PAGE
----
Sermon – August 31, 2014

Instruction manual

 

Back in the 80s when I lived out in Washington DC, the videocassette recorder was becoming a most desirable electronics acquisition. Back then, they were quite expensive and on my modest income I couldn’t afford to buy a new one. But then I received an invitation in the mail to come and hear a presentation on timeshare condominiums. Now I had no interest at all in a timeshare condominium, but the flyer promised that at the completion of the presentation my patience would be rewarded with a free VCR! And I thought well, I’m doing it. So, I went to the presentation and a little Virginia village outside of Washington DC, and I sat through this earnest salesman’s pitch. At the end of it I said thank you, but I just bought a little condominium myself and cannot afford to extend my budget anymore. Can have my VCR now? He hemmed and hawed and said he was sorry but he had just run out VCRs. To make a long story short, I ended up calling the state attorney general to get my VCR. After that contact, they mailed me my VCR which I received for the cost of $80 shipping and handling. So, they saw me coming. Anyway I ripped open the packaging on my VCR and, not having any experience at all with these kinds of electronics, I began to diligently read the instructions. Now if any of you read the instructions in some of these early imported electronics, you know that their technical writers did not have much of a command of the English language. They made no sense. I could not figure out how to run this thing because the narrative that accompanied it was rambling, referenced, in my view, nonexistent parts and processes. And because the instructions were so bad I never recorded anything on that VCR, ever. I could figure out how to play a cassette and that was it. I had my gadget that I had no idea what to do with it.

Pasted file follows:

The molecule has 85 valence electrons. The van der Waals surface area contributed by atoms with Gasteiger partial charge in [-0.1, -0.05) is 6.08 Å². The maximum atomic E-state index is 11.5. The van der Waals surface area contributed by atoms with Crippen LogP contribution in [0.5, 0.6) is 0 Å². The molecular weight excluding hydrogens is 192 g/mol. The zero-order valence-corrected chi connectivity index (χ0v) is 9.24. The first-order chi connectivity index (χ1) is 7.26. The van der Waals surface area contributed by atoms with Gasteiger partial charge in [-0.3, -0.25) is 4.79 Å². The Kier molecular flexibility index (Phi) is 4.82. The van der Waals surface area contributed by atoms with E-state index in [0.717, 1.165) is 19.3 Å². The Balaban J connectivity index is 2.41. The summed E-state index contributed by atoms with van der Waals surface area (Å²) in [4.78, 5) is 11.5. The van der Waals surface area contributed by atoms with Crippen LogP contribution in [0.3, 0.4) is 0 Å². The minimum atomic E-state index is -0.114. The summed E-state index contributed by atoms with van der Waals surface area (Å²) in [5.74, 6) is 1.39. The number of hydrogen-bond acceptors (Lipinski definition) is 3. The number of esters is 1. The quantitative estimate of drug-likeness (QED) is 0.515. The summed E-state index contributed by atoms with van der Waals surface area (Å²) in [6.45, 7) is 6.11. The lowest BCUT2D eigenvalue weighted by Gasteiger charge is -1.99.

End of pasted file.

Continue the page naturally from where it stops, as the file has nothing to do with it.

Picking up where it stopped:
There is a lot of bad instruction out there on what to do with all sorts of things, including this wondrous gift of the gospel. Particularly, there are problems when we receive the type of instructions that Jesus gives today. If any want to become my followers, let them deny themselves and take up their cross and follow me.” Some of the bad information out there would suggest that anything that annoys us anything that we don’t like in our lives, anyone with whom we have trouble coexisting with is “our cross to bear.” This bad relationship is my cross to bear. This lousy job is my cross to bear. This ingrown toenail is my cross to bear. Recognize this conversation? This way of thinking turns this kind of suffering into a virtue with only the most tenuous connection to Christ.

 

The cross was an instrument of torture and death laid upon an innocent man for all the wrong reasons. We all agree on that, even those who don’t believe. It is not an invitation, however, to see justice, then, or violence or suffering as a desirable circumstance. The cross is so much more than that. It is the ultimate instrument of God’s self giving love. The cross is the symbol that God is all in, no matter what, because of God’s great love for humanity.

 

To take up one’s cross, then, is to set one’s foot on this path – a path of self giving love. Jesus admonition has three parts; deny yourself, in other words let loose of the radical individuality and pathological autonomy that stands in the way of deep and intimate relationships with Christ and with others; take up your cross – take upon yourself the ways and means of this path of self giving; and follow me – learn from Christ emulate Christ. Walk in the footsteps of Christ.

 

As weighty an instruction as this is, it surely leaves us like it must’ve left the disciples, wondering how in the world we would deny ourselves take up our cross and follow Jesus.